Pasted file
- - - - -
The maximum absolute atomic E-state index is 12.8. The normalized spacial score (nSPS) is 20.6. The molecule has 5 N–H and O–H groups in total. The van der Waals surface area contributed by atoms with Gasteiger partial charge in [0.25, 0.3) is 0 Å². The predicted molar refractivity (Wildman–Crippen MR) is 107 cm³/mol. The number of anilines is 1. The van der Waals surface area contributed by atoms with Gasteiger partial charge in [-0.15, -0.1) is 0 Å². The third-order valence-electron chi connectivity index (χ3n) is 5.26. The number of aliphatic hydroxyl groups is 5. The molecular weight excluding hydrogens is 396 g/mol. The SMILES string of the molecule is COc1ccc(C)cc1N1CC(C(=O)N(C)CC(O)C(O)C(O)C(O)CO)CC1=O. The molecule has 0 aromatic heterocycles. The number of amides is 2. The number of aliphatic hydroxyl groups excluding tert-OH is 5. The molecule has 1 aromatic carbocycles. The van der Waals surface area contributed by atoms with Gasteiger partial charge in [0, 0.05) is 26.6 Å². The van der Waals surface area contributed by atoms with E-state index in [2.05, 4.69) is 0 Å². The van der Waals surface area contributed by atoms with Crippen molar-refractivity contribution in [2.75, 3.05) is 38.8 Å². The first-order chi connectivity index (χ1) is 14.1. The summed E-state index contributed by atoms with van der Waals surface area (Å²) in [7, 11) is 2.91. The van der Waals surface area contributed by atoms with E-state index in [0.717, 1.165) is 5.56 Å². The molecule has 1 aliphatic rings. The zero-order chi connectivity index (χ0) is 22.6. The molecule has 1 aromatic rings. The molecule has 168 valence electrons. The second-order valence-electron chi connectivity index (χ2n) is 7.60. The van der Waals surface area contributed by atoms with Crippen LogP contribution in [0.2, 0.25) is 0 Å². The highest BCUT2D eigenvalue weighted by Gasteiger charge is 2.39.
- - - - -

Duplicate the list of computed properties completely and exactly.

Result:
The maximum absolute atomic E-state index is 12.8. The normalized spacial score (nSPS) is 20.6. The molecule has 5 N–H and O–H groups in total. The van der Waals surface area contributed by atoms with Gasteiger partial charge in [0.25, 0.3) is 0 Å². The predicted molar refractivity (Wildman–Crippen MR) is 107 cm³/mol. The number of anilines is 1. The van der Waals surface area contributed by atoms with Gasteiger partial charge in [-0.15, -0.1) is 0 Å². The third-order valence-electron chi connectivity index (χ3n) is 5.26. The number of aliphatic hydroxyl groups is 5. The molecular weight excluding hydrogens is 396 g/mol. The SMILES string of the molecule is COc1ccc(C)cc1N1CC(C(=O)N(C)CC(O)C(O)C(O)C(O)CO)CC1=O. The molecule has 0 aromatic heterocycles. The number of amides is 2. The number of aliphatic hydroxyl groups excluding tert-OH is 5. The molecule has 1 aromatic carbocycles. The van der Waals surface area contributed by atoms with Gasteiger partial charge in [0, 0.05) is 26.6 Å². The van der Waals surface area contributed by atoms with E-state index in [2.05, 4.69) is 0 Å². The van der Waals surface area contributed by atoms with Crippen molar-refractivity contribution in [2.75, 3.05) is 38.8 Å². The first-order chi connectivity index (χ1) is 14.1. The summed E-state index contributed by atoms with van der Waals surface area (Å²) in [7, 11) is 2.91. The van der Waals surface area contributed by atoms with E-state index in [0.717, 1.165) is 5.56 Å². The molecule has 1 aliphatic rings. The zero-order chi connectivity index (χ0) is 22.6. The molecule has 1 aromatic rings. The molecule has 168 valence electrons. The second-order valence-electron chi connectivity index (χ2n) is 7.60. The van der Waals surface area contributed by atoms with Crippen LogP contribution in [0.2, 0.25) is 0 Å². The highest BCUT2D eigenvalue weighted by Gasteiger charge is 2.39.